Here Are 5 English Words Inspired by Philippine Languages
We all hear about how English has inspired words in other languages, and it’s clear in our everyday conversations just how many words we’ve borrowed from the English language. But the world’s most widely spoken language has also taken a few words from other countries, even those from Asia.
Did you know that the English word “tycoon” comes from the Japanese word “taikun,” which means “great prince” or “high commander”? And the English word “ketchup” came from the Chinese name for pickled fish and spices called “ke-chiap.”
For around 30 years, the Americans ruled over the Philippines, so it was only inevitable that they picked up a few terms and made them their own. Here are some popular English words that were inspired by none other than the Philippines.
An American expression for a remote rural area, “boondocks” came from the Tagalog word “bundok,” which means “mountain.” Somehow, the American soldiers who’d been stationed in the Philippines brought the word back to America where boondocks can also be used to refer to out-of-way areas with “unsophisticated” communities, or just simply the countryside untouched by human activity.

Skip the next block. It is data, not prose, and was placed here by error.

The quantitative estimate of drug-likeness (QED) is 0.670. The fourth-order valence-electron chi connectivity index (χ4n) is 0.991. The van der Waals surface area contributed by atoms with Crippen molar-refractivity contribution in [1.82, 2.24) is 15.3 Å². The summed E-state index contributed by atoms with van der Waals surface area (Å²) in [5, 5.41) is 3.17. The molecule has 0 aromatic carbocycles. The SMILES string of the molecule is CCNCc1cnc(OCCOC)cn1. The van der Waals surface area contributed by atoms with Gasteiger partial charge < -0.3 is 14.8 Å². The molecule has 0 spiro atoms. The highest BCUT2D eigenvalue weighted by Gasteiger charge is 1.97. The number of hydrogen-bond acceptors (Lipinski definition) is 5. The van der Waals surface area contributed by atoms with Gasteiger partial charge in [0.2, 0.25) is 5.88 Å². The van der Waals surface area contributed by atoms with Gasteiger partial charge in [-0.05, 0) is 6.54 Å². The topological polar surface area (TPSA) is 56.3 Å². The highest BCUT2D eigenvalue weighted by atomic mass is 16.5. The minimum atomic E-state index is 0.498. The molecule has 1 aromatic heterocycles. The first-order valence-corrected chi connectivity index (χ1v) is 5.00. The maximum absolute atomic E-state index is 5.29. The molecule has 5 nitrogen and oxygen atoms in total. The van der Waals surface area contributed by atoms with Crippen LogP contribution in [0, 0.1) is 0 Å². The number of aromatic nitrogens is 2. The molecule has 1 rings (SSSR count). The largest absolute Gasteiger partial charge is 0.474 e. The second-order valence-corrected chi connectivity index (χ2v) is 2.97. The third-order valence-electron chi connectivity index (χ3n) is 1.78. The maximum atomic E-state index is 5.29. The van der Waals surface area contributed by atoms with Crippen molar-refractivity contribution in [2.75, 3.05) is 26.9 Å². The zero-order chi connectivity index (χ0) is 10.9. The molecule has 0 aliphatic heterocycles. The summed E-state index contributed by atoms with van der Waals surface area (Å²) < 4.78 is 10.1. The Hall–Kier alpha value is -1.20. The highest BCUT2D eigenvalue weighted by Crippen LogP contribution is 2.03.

In the Philippines, head lice is called “kuto,” and at the turn of the 20th century, the word managed to make its way to the U.S. and the U.K., where it morphed into “cooties.” While kuto refers to head lice, cooties refer to a game children play in which they pretend they’ll get infected if they stand near or kiss someone of the opposite sex.
We know the popular lime as “calamansi,” “kalamansi” or “kalamunding,” but in the U.S., the Philippine fruit is called “calamondin,” derived from the original Tagalog name. While the Philippines is the sole major producer of calamansi, a number of communities like those in Florida grow calamansi in their backyards to make the calamondin variant of lemonade.
Contrary to popular belief, Filipinos did not invent the yo-yo, but we did make the first business out of it. The first yo-yo company was opened by Pedro Flores, a Filipino immigrant in the U.S., who was the one to introduce the name “yo-yo” outside the Philippines. Yo-yo comes from the word “yoyo” for "come back" in Ilocano, which also happens to be the language of Flores’ hometown.
One might think that mani-pedi is an English creation, but the term itself was first recorded in 1972 in the Philippines, according to the Oxford English Dictionary. While it is an English word, Filipinos were the first ones to combine “manicure” and “pedicure” and make it a household phrase.